Tag: president trump

January 6, the last chance of The Donald

January 6, the last chance of The Donald

The Donald: The sixth of January will be the last attempt to invalidate the American presidential election. A Republican senator announced today that he will oppose the certification of Joe Biden’s victory in the US Congress on January 6. That day the Congress meets in joint session for the final count of the constituency. Trump’s vice president, Mike Pence, will preside over the work by constitutional dictation. And Trump has long counted on the loyalists to make the last attempt on that occasion to overturn the result, contesting the count of the votes of the constituency. The outgoing president said last night on Twitter: “JANUARY SIXTH, SEE YOU IN DC!”.

However, there will be a margin of uncertainty until the end, at least to prolong the “spectacle” of the most contested election in American history. It is also a test to which Republicans are called: from Pence himself to Senatorial leader Mitch McConnell, that day they either betray the Constitution or they betray Trump.

The senator who announced the January 6 motion is Josh Hawley, a Republican from Missouri. “At the very least – Hawley said today – Congress must investigate allegations of electoral fraud and take measures to ensure the regularity of our elections.” Now that at least one Republican parliamentarian has come out into the open, announcing the offensive for the last day useful for this purpose, others will surely support him.

Suspense is guaranteed, but only in appearance. The objection that every parliamentarian has the right to raise against the count of the electoral college gives rise to a debate and a vote by the House and Senate. In this case, the two votes are separate and since it is necessary that both branches of Congress snitch the count of the electoral college, the democratic majority in the House is enough to make the reversal impossible.

It is even doubtful that the motion will win in the Senate: there the Republicans are in the majority but different from each other and have now recognized Biden’s victory. The January 6 appointment will be “hot” for another reason as well: it will take place only 24 hours after the vote in Georgia where two senatorial seats are up for grabs. Tuesday 5 January will be the queue or the rematch of Election Day. Only Georgia votes but it is all national politics that hangs on that result. Two senatorial seats can sway the upper house majority in Biden camp, or leave it to the Republicans.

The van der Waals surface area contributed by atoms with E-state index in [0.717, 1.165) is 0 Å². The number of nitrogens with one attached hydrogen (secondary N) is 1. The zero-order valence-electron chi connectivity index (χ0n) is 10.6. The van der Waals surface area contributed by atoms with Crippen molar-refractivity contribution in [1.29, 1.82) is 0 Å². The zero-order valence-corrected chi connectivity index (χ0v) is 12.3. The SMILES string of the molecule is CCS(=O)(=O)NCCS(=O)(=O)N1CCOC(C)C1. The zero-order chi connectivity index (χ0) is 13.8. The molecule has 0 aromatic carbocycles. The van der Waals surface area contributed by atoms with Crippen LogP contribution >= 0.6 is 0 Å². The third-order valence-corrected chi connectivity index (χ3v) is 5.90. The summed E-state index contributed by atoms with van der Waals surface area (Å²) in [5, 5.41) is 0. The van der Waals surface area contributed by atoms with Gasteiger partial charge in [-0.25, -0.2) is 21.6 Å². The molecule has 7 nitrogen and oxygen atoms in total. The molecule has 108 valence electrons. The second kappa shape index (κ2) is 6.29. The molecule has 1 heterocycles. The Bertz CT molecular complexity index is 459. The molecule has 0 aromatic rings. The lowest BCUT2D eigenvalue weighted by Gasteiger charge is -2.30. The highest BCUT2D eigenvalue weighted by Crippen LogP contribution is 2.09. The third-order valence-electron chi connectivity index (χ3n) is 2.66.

The U.S. House challenges president Trump on Defense Act

The U.S. House challenges president Trump on Defense Act

Trump on Defense Act: The United States Parliament, the House controlled by the Democrats, challenges again President Donald Trump and overturns his veto on the National Defense Authorization Act. The provision now passes to the Senate: if approved by two-thirds of the votes, it would be the first override of Trump’s presidency. The document is worth 740 billion dollars and is approved by a majority of the House and Senate. Trump opposed it with the veto because it does not contain the immunity for social network’s abolition and the possibility to change the names of the military base headed to Confederate characters. House Speaker Nancy Pelosi called the veto “an act of disconcerting recklessness that damages our troops, endangers our security and undermines the will of Congress.”

The House also approved with 275 votes in favor and 134 against, thus exceeding two-thirds of the majority required for quick voting procedures, the increase from $ 600 to $ 2,000 for direct aid to the Americans. The $ 1,400 increase was requested by Donald Trump in signing the 900 billion stimulus plan for the economy. A signature was suffered by the outgoing president, who initially threatened the veto on the provision. Then, following the pressure of many party comrades, Trump took a step back and signed. Joe Biden was also in favor of the increase in aid from $ 600 to $ 2,000. “Yes,” the president-elect replied when asked if he supported heavier checks for Americans.

Senator Jack Reed, the ranking member of the Senate Armed Services Committee, called the House vote a “stinging rebuke” of The Donald. Mike Rogers, replacing the Republican Mac Thornberry from Texas as the ranking member of the House Armed Services Committee, decided in favor of the override. “This year’s bipartisan National Defense Act meets the challenges our war fighters face now, and it shapes how our military will win future conflicts,” he stated. Trump vetoed the Act on Dec. 23. The massive law sets policies affecting every aspect of military operations. The bill earlier this month crossed both chambers with broad bipartisan support, the House voted in favor of the bill 335-78-1, and the Senate vote was 84-13. The President’s desk received it on Dec. 11.